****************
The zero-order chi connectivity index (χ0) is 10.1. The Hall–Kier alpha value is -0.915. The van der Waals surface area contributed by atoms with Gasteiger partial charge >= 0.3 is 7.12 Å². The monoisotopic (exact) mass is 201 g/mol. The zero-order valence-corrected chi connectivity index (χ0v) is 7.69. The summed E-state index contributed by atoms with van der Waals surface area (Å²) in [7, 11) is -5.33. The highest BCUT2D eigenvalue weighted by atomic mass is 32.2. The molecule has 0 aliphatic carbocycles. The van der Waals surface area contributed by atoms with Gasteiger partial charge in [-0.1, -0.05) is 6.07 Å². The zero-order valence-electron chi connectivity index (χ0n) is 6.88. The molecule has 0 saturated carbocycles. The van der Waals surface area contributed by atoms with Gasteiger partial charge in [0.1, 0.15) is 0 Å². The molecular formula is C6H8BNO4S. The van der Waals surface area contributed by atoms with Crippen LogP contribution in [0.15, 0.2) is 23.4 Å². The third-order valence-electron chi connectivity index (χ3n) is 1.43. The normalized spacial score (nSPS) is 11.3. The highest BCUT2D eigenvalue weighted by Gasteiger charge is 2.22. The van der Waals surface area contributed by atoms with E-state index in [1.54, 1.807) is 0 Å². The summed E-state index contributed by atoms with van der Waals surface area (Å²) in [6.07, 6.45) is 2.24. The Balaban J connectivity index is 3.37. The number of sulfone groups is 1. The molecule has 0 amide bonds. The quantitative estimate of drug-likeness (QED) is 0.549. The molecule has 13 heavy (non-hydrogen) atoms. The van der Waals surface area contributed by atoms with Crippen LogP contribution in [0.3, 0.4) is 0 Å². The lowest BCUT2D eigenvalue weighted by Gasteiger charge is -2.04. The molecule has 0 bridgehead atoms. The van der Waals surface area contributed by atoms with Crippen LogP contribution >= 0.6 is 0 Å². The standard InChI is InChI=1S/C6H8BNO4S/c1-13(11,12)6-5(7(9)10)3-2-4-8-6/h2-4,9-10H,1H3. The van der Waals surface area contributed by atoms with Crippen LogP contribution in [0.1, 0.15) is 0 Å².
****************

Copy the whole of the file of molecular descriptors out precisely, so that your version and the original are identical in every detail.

The zero-order chi connectivity index (χ0) is 10.1. The Hall–Kier alpha value is -0.915. The van der Waals surface area contributed by atoms with Gasteiger partial charge >= 0.3 is 7.12 Å². The monoisotopic (exact) mass is 201 g/mol. The zero-order valence-corrected chi connectivity index (χ0v) is 7.69. The summed E-state index contributed by atoms with van der Waals surface area (Å²) in [7, 11) is -5.33. The highest BCUT2D eigenvalue weighted by atomic mass is 32.2. The molecule has 0 aliphatic carbocycles. The van der Waals surface area contributed by atoms with Gasteiger partial charge in [-0.1, -0.05) is 6.07 Å². The zero-order valence-electron chi connectivity index (χ0n) is 6.88. The molecule has 0 saturated carbocycles. The van der Waals surface area contributed by atoms with Gasteiger partial charge in [0.1, 0.15) is 0 Å². The molecular formula is C6H8BNO4S. The van der Waals surface area contributed by atoms with Crippen LogP contribution in [0.15, 0.2) is 23.4 Å². The third-order valence-electron chi connectivity index (χ3n) is 1.43. The normalized spacial score (nSPS) is 11.3. The highest BCUT2D eigenvalue weighted by Gasteiger charge is 2.22. The van der Waals surface area contributed by atoms with E-state index in [1.54, 1.807) is 0 Å². The summed E-state index contributed by atoms with van der Waals surface area (Å²) in [6.07, 6.45) is 2.24. The Balaban J connectivity index is 3.37. The number of sulfone groups is 1. The molecule has 0 amide bonds. The quantitative estimate of drug-likeness (QED) is 0.549. The molecule has 13 heavy (non-hydrogen) atoms. The van der Waals surface area contributed by atoms with Crippen LogP contribution in [0.3, 0.4) is 0 Å². The lowest BCUT2D eigenvalue weighted by Gasteiger charge is -2.04. The molecule has 0 bridgehead atoms. The van der Waals surface area contributed by atoms with Crippen LogP contribution >= 0.6 is 0 Å². The standard InChI is InChI=1S/C6H8BNO4S/c1-13(11,12)6-5(7(9)10)3-2-4-8-6/h2-4,9-10H,1H3. The van der Waals surface area contributed by atoms with Crippen LogP contribution in [0.1, 0.15) is 0 Å².